Jake Wieneke’s stats at South Dakota State sum up the kind of player he is on the field. The 6-foot-4, 215-pound wide receiver had 288 career receptions for 5,157 yards and 59 touchdowns. He’s an all-American, a Walter Payton Award Finalist for FCS offensive player of the year and a winner of freshmen of the year awards. He shredded Big 12 and SEC teams with performances like eight catches for 196 yards and two touchdowns against Texas Christian as a junior, eight catches for 160 yards and two touchdowns against Kansas as a sophomore and six catches for 107 yards against Missouri as a freshman.
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But none of those numbers tell the story of who Jake Wieneke really is. You get the sense he’s a humble guy with his postgame press conference comments. If you peel the onion back even more, though, Jake Wieneke is a guy who isn’t afraid to talk about his faith in God and how it impacts his everyday life.
He’s mostly known as a projected fifth or sixth round NFL Draft pick, according to NFL.com. But Wieneke also wants people to know how he got to this point.
“It’s the most important thing to me and I love to talk about and share my faith and help others out,” Wieneke told HERO Sports. “I love helping other people grow from similar or different walks of life than me.”
A Maple Grove, Minnesota, native, Wieneke grew up going to church and said he had great parents to mold him. It was when he went to SDSU when his faith really became his own. He found a church, teammates who shared his same religious beliefs and also became involved in the Fellowship of Christian Athletes.
It changed his life, he said.
“It gave me peace and a purpose that I never really had before,” Wieneke said. “In high school, even when I thought I was living a good Christian life, I was kind of just doing what I wanted to do. When I got to college, I knew what God wanted me to do. I pursued that and started living for Him. Everything I do and everything I say is for the Lord. It’s really not me doing it all, it’s the Lord. Having that peace and that confidence and that joy about my day, it changed my outlook on everything I do.”
Wieneke began to make a name for himself as a redshirt freshman on the gridiron and went on to be an all-American for four seasons. He also started making an impact in Brookings with community involvement. In 2017, he was one of 22 college football players to be named on the Allstate AFCA Good Works Team for his work in the community.
— Josh Norris (@JoshNorris) January 3, 2018
“With (head coach John Stiegelmeier), I knew when I went to South Dakota State, I knew it was going to be somewhere that I can grow as a football player, but also as a man,” Wieneke said. “From the moment I stepped on campus, coach Stig and the entire coaching staff were mentors to me for football, but also in life and making me grow in so many ways, from my faith to getting involved in the community.”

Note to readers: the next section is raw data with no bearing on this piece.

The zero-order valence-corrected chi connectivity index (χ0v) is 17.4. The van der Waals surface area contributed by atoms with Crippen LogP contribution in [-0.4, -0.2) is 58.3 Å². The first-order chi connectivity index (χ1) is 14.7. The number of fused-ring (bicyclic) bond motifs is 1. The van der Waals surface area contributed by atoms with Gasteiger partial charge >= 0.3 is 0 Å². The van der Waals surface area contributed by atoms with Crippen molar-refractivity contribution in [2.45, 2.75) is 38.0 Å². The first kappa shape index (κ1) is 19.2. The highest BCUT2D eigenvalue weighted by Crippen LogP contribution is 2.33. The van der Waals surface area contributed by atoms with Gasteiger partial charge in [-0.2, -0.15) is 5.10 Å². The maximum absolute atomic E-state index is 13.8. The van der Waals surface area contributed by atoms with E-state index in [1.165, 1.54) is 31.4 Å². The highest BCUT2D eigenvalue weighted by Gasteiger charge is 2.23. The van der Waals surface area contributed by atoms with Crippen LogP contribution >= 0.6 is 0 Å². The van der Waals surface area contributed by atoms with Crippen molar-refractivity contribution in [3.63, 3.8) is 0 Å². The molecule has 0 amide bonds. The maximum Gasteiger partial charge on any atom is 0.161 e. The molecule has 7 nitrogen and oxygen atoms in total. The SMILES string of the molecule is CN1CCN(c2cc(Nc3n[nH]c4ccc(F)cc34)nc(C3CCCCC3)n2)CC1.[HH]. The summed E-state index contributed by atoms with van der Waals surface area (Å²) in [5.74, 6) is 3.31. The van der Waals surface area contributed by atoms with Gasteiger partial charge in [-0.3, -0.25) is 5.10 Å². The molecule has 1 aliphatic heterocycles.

Wieneke became a top FCS prospect on NFL radars. After his Jackrabbit career ended in the FCS semifinals, he began training in Dallas and was invited to the NFL Combine. There, his faith helped him through a challenging week. His performance graded him at a 5.12, which is on the lower end of the NFL.com Grading Scale.
“That’s the only way I was able to go through the Combine, was with that peace and joy,” Wieneke said. “I had a lot of people praying for me. I know for a fact that’s the only reason I was able to do that. There were some things that I went through that week that might not be considered fun or enjoyable. But I really had a lot of fun and enjoyed all those times. I know that was from the Lord and the people praying for me.”
Despite not knowing which city he’ll end up in or when he’ll be drafted, Wieneke said he isn’t getting stressed about the uncertainties. His SDSU teammate Dallas Goedert, who some draft experts have as the No. 1 tight end prospect, is also going through the same thing. The two have exchanged texts multiple times and got to catch up at the Combine.
Wieneke is now finishing up his workouts in Dallas and is returning to SDSU for his pro day on March 30. It’s where he found his new outlook on life that gave him peace and a purpose. And it’s that attitude he’s held onto throughout the draft process.
“I’m just trying to enjoy this,” Wieneke said. “I have a lot of people texting me, encouraging me, praying for me. They’re giving me words of encouragement and telling me to enjoy it. Not everyone gets to be able to do this and get this opportunity. So I’m trying to cherish and enjoy it.”